In Ukraine, life goes on despite threat of Russian invasion
NPR's Ailsa Chang speaks with Ukrainian journalist and author Nataliya Gumenyuk about the Ukrainian public's perspective on tensions with Russia and the possibility that Russian troops may invade.
AILSA CHANG, HOST:
Over 100,000 Russian troops have gathered near the border with Ukraine. And today, a U.S. government official announced that Russia is working on a so-called false flag operation that would provide the pretext for invading Ukraine. But within Ukraine, people are busy celebrating the Christmas season on the Orthodox calendar.
Joining us now from Kyiv is Ukrainian journalist and author Nataliya Gumenyuk. Welcome.
NATALIYA GUMENYUK: Hi, good to hear you.
CHANG: So I'm just wondering, Nataliya, how much actual anxiety are people feeling right now during these holidays? Or are most people not really expecting a Russian invasion?
GUMENYUK: It really differs among the people because the people who are politically conscious, they are definitely watching closely the negotiations in Geneva, in Brussels. The first news about the troops on the border were in early November, so it's quite a long time since we're in this mode.
But it's not really like any panic mode because the - there is no - like, a real point of the negotiation. They're not really about Ukraine. There are no real demands towards Ukraine. So for a lot of people, it feels like what it is, to be honest - a big geopolitical discussion in which, of course, the Ukrainians might pay price.
CHANG: You know, what's interesting is that all the international diplomacy we have been hearing about this week, it's barely involved any officials from Ukraine itself. I mean, the talks have mainly been between the U.S. and NATO versus Russia. How have Ukrainians felt about that?
GUMENYUK: I do think that it's really the - how do you say - that how - that it's really the case that Ukraine is not involved. The problem with that - it's the Russian president who wants to talk just to the U.S. Also, the Russian president doesn't really want to talk to EU, to somebody else, to any other country apart from the U.S.
So Ukrainians would like to be presented on the table. But at least from the way how these talks are organized, the Ukrainian opinion is taken by the partners. Ukraine doesn't feel neglected in this way.
CHANG: I mean, just to reiterate, Russia's key demand is that Ukraine should never be allowed to join NATO. How do Ukrainians feel about NATO in general? What's your sense?
GUMENYUK: So the recent poll conducted by the International Republican Institute said that 54% of the Ukrainians are willing to join the NATO. Ukraine is threatened in particular because it's not a NATO member, so that's the reason why Russia can threaten Ukraine. It feels a bit unfair that the will of the Ukrainian people wouldn't be really considered in the recent time, especially because it could be considered an escalation. But it looks like the support to NATO would grow because of such threats.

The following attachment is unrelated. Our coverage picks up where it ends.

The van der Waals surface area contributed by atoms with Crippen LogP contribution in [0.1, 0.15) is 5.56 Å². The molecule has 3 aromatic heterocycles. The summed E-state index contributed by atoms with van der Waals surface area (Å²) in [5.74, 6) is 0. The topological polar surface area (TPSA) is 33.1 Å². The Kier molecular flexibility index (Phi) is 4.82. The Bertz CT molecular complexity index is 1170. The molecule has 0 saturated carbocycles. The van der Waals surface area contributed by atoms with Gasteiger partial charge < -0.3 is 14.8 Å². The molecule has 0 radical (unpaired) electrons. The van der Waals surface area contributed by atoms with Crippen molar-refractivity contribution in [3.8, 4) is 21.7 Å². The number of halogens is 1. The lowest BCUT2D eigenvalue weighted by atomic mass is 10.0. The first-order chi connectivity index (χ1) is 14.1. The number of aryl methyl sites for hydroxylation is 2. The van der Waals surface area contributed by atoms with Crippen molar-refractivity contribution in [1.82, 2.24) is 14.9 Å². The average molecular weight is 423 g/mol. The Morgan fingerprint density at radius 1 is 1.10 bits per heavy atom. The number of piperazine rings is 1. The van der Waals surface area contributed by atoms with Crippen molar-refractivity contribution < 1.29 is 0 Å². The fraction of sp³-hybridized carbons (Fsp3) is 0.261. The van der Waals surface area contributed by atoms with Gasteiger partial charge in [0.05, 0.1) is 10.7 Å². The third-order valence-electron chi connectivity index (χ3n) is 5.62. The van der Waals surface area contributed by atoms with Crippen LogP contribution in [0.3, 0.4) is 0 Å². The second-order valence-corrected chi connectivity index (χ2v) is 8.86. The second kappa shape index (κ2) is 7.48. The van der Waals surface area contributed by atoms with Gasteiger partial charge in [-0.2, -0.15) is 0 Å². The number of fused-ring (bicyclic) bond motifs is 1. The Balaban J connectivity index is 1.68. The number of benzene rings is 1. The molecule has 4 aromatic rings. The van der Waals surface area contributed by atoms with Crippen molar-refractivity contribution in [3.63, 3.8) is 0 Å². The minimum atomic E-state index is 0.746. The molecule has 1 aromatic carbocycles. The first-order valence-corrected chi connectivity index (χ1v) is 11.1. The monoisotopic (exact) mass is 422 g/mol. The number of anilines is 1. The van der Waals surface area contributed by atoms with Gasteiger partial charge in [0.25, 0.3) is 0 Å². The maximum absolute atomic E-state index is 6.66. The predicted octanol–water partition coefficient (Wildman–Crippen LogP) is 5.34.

CHANG: Well, let me ask you, how do people in Ukraine perceive what the government there is doing under President Zelenskyy to try to deescalate tensions with Russia? How do people understand their government's efforts in this?
GUMENYUK: So President Zelensky was running the election with the position of resolving the conflict, so the whole government policy was really aimed at conflict resolution in very classical way as we see that. There were talks, suggestions. That's also create this strange feeling in Ukraine that for a couple of years when the government is really trying to maybe, you know, make some compromises with Russia, it pays back with something totally different.
CHANG: Well, in the event that Russia does invade Ukraine, how prepared do you think Ukraine is for that invasion? How do you think people in Ukraine would feel about their country's preparation?
GUMENYUK: So far, the panic is not there, in particular because we feel like the army is in control. What military experts says that it's quite unique that quite substantial amount of the Ukrainian military have combat experience, and it's really matter (ph). There is some doomed optimism. People feel that, you know, even if the things are very bad and if there are, you know, attacks on critical infrastructure or something, we understand that Ukraine could be substantially damaged. But there is no way to see that it could be conquered or things like that because the people do - are ready to resist.
CHANG: That is Nataliya Gumenyuk, a Ukrainian journalist and author and founder of the Public Interest Journalism Lab in Kyiv. Thank you very much for joining us today.
GUMENYUK: Thank you, and goodbye. Transcript provided by NPR, Copyright NPR.View this story on npr.org
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